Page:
It is their job.
When you are over-protecting them you are taking away their power, to learn to stand on their own two feet.
Unfortunately, like magnets the Nurturing Parent and the Wounded Child seem to find each other. So, if you feel that you are inclined to use a lot of Nurturing Parent in your leadership, you need to be very aware of this and keep your focus on that your job, as a high performance leader, is to empower others.
The Brat is given to obnoxious behavior, temper tantrums, fits of jealousy, and a chronic need to always be the center of attention, even if it is bad attention. Any time you find yourself stamping your foot (either literally or figuratively), saying "That's not fair" ... basically having a hissy fit ...that's your Brat Child showing up.
The union delegate or the person who is constantly unhappy with the work conditions, no matter how good they are, often times has a strong Brat archetype.
If ever you find yourself acting irrationally about something realize that you are possibly looking at the situation through the eyes of your Child Archetype.
This is not an adult thinking.
You become powerful when you can recognize that your Child has taken over, AND, if this is NOT the right part of you to be taking action in this moment, take advantage of the moment of choice.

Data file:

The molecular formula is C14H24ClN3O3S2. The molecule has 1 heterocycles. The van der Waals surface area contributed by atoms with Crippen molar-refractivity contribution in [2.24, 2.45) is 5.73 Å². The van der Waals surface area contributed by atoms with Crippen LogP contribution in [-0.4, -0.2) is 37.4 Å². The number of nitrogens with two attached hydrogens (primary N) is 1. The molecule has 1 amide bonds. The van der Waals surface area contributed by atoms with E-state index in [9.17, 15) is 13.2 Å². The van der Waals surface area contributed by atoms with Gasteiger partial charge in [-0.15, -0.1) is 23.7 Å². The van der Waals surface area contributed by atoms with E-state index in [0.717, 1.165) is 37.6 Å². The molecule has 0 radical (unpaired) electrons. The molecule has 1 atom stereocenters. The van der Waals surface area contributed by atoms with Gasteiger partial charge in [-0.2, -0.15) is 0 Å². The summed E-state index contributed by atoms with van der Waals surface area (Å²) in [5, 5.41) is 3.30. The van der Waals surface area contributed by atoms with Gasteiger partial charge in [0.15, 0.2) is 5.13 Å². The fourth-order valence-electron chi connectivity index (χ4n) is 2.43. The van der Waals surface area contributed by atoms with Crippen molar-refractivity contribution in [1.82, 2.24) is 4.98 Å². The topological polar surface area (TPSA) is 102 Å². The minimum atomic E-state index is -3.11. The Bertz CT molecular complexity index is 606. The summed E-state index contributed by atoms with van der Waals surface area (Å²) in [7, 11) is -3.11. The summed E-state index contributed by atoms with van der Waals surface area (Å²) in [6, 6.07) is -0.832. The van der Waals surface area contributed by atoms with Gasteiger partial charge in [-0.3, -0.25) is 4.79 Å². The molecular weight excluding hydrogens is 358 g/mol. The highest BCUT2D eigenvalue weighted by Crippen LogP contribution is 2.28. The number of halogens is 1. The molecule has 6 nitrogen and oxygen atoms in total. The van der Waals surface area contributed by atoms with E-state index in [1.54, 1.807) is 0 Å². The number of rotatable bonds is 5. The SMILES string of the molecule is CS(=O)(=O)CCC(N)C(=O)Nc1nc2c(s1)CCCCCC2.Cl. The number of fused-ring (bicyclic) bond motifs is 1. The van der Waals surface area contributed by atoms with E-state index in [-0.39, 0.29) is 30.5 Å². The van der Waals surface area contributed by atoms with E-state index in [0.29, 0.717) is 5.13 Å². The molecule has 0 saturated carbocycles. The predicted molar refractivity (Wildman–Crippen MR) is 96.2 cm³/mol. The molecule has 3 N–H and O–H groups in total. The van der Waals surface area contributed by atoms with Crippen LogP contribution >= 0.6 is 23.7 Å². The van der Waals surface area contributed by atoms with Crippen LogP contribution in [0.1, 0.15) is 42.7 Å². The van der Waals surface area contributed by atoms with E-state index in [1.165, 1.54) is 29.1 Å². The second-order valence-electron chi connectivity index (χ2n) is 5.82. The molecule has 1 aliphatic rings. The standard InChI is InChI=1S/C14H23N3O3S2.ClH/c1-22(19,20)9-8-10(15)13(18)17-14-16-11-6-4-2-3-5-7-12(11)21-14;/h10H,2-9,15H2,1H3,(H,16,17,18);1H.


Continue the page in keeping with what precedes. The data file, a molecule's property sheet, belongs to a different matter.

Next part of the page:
Generally the best thing you can do is to take yourself out of the situation, until you are thinking straight, calmly and rationally.
The Brat At Work
Recently, I met a woman at a lunch and she shared with me an experience she had with one of her team members, that morning. A fellow who seems to have a very extreme Brat.
She had asked him to do something for her, and the next thing he was picking up things and throwing them across the room, swearing and shouting, huffing and puffing. Of course, his Brat within, got exactly what it wanted, the attention of everyone in the facility.
What precipitated this episode?
This woman, had recently been brought in to run this particular department, and this team member had felt that he should have been offered the job, rather than it going to an external person, and of all things a woman! It seemed it had been only a matter of time before his Brat had to show up.
When someone is in a full flight Child moment, do you think there is anything you can say or do to stop them?
Certainly it is very difficult, if not dangerous, to say to them "Now listen your Child has taken over here", particularly when they don't understand this concept of archetypes. At best the Wounded Child will go off in a huff and at worst the Brat might hit you!
Help yourself and your people to become your own coaches. Share this information, about Archetypes, in a personal development training session, to help them better understand why they behave the way they do. When you help your people to better understand themselves, the better performed your team will be.